Can Dennis Quaid and Michael Chiklis' New TV Show 'Vegas' Avoid Mistakes of Other Sixties-Set Shows?
CBS takes us back to the 1960s on Tuesday night (9/25) with the launch of "Vegas" -- starring Dennis Quaid as legendary Las Vegas lawman Ralph Lamb and Michael Chiklis as a casino owner fresh from the Chicago mob scene. You'll recall that last season saw the launch of two similarly sixties-set shows -- "Pan Am" and "Playboy Club" -- each of which wound up dying painful deaths.
"Vegas" will not suffer such a fate, producer Arthur Sarkissian is convinced, because his show "has so much more going for it."
He points out that in "Vegas," the era is secondary to the story and characters. "If you just show the period and pounce on people's heads with the clothes, the music -- if you elevate all of that, you have nothing. It's the story. It's always the story. I don't care what they say, they can put superstars in a movie, fifty actors, I don't care. If the story works, it works. This is basically the world of the Old West meets 'The Godfather,' that's the core of it. I've never seen 'The Searchers' meets 'The Godfather.' It's a world I don't think anyone's explored really well."
Thus, if "Vegas" moves along into the Rat Pack era, viewers might see references or even depictions of Frank Sinatra et. al -- but only as part of the authentic scenery. "Whoever is there, is there. We'll stay true to it, but nobody is thinking about doing this gimmicky, like doing the things with fins on the cars, shake rattle and roll. I just want to tell the stories and be true to the characters."
Sarkissian, the man who brought us the "Rush Hour" movies and other films, including "While You Were Sleeping," worked for years to bring Lamb's story to the cscreen and brought in author-screenwriter Nick Pileggi ("Casino," "Goodfellas"). Through the twists and turns of development, at one point he thought they would make two features out of it. Eventually, the saga that was too big and unwieldy for one, or even two two-hour movies landed at CBS.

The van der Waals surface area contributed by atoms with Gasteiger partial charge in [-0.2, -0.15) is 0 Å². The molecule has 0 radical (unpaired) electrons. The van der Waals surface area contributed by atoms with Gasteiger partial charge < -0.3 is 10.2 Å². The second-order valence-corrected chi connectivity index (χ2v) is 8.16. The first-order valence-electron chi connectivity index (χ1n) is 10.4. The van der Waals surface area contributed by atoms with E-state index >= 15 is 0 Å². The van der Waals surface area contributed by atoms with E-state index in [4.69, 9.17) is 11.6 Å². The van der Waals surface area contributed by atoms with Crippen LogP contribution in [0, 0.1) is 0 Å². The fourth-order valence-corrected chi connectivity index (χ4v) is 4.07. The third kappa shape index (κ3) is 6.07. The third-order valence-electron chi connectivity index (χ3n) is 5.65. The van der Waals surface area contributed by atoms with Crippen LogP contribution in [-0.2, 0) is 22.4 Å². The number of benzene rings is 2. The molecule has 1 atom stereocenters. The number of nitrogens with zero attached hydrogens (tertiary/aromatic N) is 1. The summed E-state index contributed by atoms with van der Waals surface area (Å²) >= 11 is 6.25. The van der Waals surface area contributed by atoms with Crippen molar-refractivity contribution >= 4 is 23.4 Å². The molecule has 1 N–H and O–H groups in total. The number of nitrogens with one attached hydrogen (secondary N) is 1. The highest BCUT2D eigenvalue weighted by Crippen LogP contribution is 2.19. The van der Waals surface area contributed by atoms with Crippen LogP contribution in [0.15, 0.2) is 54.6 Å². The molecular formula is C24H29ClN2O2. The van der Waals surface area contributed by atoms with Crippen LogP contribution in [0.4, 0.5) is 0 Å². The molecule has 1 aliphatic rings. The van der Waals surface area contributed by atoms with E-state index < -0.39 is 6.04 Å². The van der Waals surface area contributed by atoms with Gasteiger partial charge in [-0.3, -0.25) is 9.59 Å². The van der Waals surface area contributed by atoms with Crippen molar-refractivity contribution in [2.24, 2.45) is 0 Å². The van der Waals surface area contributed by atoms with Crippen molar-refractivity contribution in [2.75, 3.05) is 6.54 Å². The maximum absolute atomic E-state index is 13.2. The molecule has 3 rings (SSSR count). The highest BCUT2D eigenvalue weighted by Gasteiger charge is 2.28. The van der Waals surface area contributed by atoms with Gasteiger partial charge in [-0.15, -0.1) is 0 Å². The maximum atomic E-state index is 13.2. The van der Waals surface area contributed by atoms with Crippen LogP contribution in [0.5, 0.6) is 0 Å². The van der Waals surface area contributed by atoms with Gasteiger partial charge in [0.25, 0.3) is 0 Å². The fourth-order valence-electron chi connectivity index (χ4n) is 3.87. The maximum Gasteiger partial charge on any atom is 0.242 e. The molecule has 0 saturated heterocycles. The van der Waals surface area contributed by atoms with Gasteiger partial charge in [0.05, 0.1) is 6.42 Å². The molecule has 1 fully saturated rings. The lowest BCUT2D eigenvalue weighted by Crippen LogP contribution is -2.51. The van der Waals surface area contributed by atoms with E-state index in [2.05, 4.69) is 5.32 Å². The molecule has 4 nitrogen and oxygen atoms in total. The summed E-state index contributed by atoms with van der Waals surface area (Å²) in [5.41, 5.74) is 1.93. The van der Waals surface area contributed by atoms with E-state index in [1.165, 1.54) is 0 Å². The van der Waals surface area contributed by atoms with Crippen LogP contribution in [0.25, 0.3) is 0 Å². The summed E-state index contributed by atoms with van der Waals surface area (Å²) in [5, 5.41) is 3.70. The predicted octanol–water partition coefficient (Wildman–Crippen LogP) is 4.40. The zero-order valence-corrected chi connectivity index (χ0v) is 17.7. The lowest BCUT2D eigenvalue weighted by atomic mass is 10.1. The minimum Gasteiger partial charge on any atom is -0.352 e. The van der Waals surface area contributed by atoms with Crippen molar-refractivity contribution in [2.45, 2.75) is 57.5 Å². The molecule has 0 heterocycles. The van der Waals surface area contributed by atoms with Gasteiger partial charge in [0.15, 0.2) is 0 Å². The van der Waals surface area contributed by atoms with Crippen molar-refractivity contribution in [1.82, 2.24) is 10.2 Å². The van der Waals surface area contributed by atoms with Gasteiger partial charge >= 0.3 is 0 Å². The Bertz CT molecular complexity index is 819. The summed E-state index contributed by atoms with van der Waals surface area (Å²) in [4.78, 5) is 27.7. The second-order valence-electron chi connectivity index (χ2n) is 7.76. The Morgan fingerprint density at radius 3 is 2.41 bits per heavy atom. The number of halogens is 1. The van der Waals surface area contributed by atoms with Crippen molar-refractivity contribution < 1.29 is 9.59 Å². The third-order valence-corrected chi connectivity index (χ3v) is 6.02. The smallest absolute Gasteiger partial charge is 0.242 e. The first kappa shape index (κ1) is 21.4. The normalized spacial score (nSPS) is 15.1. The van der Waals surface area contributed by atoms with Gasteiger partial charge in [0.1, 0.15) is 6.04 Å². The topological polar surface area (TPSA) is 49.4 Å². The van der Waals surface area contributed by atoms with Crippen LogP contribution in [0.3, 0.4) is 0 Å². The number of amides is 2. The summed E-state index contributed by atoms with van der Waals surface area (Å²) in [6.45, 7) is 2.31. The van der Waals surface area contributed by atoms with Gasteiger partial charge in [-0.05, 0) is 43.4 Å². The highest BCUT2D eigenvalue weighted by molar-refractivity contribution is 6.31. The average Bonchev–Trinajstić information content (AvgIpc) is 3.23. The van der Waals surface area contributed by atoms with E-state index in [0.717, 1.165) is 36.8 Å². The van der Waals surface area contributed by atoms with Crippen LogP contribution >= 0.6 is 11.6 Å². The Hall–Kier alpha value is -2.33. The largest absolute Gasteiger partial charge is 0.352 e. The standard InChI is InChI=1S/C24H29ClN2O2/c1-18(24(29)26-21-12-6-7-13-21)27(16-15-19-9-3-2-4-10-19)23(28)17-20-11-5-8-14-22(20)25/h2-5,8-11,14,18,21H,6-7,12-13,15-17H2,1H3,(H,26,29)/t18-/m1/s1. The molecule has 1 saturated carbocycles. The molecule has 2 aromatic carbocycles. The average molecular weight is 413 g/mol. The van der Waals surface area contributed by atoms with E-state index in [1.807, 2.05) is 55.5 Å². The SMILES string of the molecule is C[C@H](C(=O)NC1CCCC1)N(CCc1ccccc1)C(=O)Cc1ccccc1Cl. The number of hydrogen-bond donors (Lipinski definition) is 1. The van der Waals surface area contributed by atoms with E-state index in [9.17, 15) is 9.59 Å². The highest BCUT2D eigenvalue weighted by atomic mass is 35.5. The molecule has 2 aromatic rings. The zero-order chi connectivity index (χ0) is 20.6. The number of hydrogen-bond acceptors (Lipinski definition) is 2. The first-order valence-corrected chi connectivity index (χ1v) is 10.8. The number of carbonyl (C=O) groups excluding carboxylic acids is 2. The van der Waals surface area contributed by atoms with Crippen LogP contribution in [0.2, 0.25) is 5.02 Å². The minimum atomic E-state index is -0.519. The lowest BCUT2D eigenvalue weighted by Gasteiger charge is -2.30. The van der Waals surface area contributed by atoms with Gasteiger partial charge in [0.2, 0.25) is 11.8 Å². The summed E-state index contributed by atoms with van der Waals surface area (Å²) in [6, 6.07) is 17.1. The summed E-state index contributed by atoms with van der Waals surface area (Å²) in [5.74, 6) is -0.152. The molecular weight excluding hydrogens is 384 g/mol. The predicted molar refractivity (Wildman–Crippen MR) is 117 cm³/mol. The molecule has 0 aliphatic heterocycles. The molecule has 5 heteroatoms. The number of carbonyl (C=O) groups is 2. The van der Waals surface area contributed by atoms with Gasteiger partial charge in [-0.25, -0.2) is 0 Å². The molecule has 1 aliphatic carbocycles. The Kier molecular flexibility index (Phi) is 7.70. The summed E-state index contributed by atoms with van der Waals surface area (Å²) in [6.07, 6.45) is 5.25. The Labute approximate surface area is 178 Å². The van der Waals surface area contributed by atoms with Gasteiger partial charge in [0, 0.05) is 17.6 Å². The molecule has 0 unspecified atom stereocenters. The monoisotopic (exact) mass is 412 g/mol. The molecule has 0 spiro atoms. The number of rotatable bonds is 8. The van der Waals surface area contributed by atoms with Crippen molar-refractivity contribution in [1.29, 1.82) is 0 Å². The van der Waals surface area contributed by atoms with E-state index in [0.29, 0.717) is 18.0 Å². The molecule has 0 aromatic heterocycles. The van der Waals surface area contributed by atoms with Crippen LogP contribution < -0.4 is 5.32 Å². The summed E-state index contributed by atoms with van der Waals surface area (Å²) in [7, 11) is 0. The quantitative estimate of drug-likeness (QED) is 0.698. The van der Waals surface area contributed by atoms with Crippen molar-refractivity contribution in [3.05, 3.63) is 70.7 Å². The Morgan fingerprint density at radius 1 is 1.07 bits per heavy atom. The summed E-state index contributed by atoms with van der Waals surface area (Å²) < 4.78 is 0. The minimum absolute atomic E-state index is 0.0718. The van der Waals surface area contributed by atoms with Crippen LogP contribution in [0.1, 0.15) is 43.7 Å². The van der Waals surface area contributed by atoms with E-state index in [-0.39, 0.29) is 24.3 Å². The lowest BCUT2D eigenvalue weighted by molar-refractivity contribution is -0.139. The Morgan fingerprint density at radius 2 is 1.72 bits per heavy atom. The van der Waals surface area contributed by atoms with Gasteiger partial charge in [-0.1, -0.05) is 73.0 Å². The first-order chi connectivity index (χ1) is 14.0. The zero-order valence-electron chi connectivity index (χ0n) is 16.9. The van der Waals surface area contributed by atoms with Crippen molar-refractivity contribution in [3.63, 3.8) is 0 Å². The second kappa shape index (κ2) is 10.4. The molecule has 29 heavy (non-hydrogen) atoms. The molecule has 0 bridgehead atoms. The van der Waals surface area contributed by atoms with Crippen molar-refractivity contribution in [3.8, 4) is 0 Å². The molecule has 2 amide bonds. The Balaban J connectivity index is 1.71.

Sarkissian admits, "We didn't even think that Dennis would be interested in a TV show. His name was on the list, but we said, 'He's not going to do it.' And then we got a call from his agent, who said that he'd like to meet. That's how it started. He came aboard, and he is so good as Ralph Lamb. And Michael was always somebody that we were always very interested in, and of course CBS loves him."
Chiklis did have some concerns going into his role as Chicago mobster-turned-Vegas casino owner Vincent Savino -- and met with the show's producers and creators.
"Nick Pileggi, Greg Walker, myself, Cathy Konrad and Jim Mangold. He basically talked about what he wanted to see from his end, his side, his world, which was music to everybody's ears. He didn't want Savino to be this thug. He didn't want him to be this mobster killer who just shoots people. He can be very compassionate. He's extremely strong with words. He's a businessman. He's not a gangster per se -- but he really is, because if it came down to shooting somebody, he wouldn't even blink an eye to take care of it. But there would always be a reason. Michael's point of character was very strong and extremely valuable to the show. I think he and Dennis compliment each other wonderfully. The chemistry is great, and that's something that, you know, you can't create or go out and find or force."
Meanwhile, Sarkissian continues moving forward on the feature side. He has his planned remake of Jean-Pierre Melville's crime drama, "The Red Circle," heading toward production. The script is in rewrite now, and "as soon as I get it, we'll go out and cast it and hopefully start in July in Hong Kong and Macau."
And as for the latest chapter of his Chris Tucker-Jackie Chan franchise, "Rush Hour 4"? Referring to director Brett Ratner, Sarkissian says, "We're talking to writers, and we want to make sure that Chris and Jackie and Brett are on board with the storyline and everything."
Sarkissian doesn't know much about that story, but "I know it's not going to be just the two of them going to another city and trying to solve something. I know it's got to be more than that," he says. "I always say, my best example of what they did with a franchise after the third or fourth was 'Fast and Furious.' When they did 'Fast 5,' they took the characters everybody loved and planted them in the world of 'Ocean's 11' -- a heist story, so it gave it new blood. They brought in a couple of new faces, and it just elevated everything. It's a good example to keep in mind. You don't just sit back and rest on your laurels and say, 'Hey, the first two did great.' You just have to give it the adrenaline all the time."
© COPYRIGHT 2012 STACY JENEL SMITH
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